“My Sendings Return” is Bard’s longest story. Leaving the forest, Felimid seeks shelter from his enemies with friends in the walled British town of Calleva. Within the confining stone walls of the town, Felimid’s magic is weak. The king of Calleva’s son wants him dead, forcing him to be more circumspect than usual. His silver-hilted sword attracts the attention of thieves. With the aid of black magic, it’s stolen out from under him one night.
Felimid’s quest to retrieve Kincaid leads him to the Hampshire Downs, where he meets a dangerous old foe and is hunted by an old friend. The story culminates in a race across the Downs.
The Downsmen tracked them like Fate. They rode the Sun across the sky and deep under the earth, and cantered up the faint new moon. They rested as much as necessary, no more.
Bard’s final stories bring back the berserker, Tosti. The Jutish warrior has never lost his desire for bloody revenge against Felimid. In “The Atheling’s Wife,” he tracks Felimid to the great hall of the legendary Jutish king, Cerdic. Failing to outwit his prey there, he continues to track him northward towards a ruined Roman villa in “Buried Silver.”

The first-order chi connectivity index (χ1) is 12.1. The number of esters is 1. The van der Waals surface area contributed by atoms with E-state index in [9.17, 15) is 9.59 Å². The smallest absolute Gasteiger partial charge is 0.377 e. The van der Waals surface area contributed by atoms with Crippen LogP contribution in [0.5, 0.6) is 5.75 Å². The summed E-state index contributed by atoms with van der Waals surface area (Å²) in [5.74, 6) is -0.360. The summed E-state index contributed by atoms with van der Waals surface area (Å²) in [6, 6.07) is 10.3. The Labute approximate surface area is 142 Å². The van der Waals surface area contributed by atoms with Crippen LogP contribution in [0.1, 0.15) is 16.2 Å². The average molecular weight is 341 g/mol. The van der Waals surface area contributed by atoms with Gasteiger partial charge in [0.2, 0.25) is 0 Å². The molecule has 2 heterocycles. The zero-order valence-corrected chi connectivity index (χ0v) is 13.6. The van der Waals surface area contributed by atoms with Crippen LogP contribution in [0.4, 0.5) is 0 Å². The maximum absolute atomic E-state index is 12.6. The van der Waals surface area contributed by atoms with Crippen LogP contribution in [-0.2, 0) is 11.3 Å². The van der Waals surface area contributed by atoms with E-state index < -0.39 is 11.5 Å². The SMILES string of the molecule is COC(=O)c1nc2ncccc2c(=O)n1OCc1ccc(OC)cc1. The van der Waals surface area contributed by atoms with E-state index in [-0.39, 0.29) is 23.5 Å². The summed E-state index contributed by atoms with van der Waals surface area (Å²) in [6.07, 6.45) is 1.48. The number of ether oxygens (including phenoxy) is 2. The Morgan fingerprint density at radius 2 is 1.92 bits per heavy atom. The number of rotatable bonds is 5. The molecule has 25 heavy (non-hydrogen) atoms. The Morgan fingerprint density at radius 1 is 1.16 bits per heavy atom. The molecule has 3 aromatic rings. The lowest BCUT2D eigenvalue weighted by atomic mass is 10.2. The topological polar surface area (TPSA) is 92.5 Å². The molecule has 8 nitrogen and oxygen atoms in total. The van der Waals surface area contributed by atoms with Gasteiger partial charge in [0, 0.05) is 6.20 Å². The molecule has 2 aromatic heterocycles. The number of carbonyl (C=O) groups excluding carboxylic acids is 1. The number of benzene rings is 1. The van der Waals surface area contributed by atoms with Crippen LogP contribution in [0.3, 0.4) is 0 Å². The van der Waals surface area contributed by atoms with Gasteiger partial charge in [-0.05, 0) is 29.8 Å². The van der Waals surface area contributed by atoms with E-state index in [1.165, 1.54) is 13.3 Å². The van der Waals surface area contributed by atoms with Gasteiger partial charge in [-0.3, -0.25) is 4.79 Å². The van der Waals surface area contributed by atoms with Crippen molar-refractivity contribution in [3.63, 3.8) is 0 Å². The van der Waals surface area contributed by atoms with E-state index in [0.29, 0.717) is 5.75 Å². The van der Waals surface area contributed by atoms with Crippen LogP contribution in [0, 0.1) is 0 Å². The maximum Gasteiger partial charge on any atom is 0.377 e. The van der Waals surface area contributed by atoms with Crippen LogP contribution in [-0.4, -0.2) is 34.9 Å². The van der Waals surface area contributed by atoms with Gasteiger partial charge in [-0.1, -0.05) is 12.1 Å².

Felimid mac Fal is one of the most enjoyable heroes I’ve spent time with in some time. He’s clever and bold and never roguish. He doesn’t aim to kill if it can be avoided and he uses his wits to extricate himself from trouble more often than he does his martial skills. As skilled and as gifted as he is, he’s not a braggart, thus never wearing out his welcome.
All that might not work if Taylor wasn’t such a good writer. Felimid is genuinely charming. He shows true concern for his friends and makes great effort to not put them at risk on his behalf. He’s not perfect and often acts too boldly for his own safety, but he’s been lovingly and well crafted by his creator.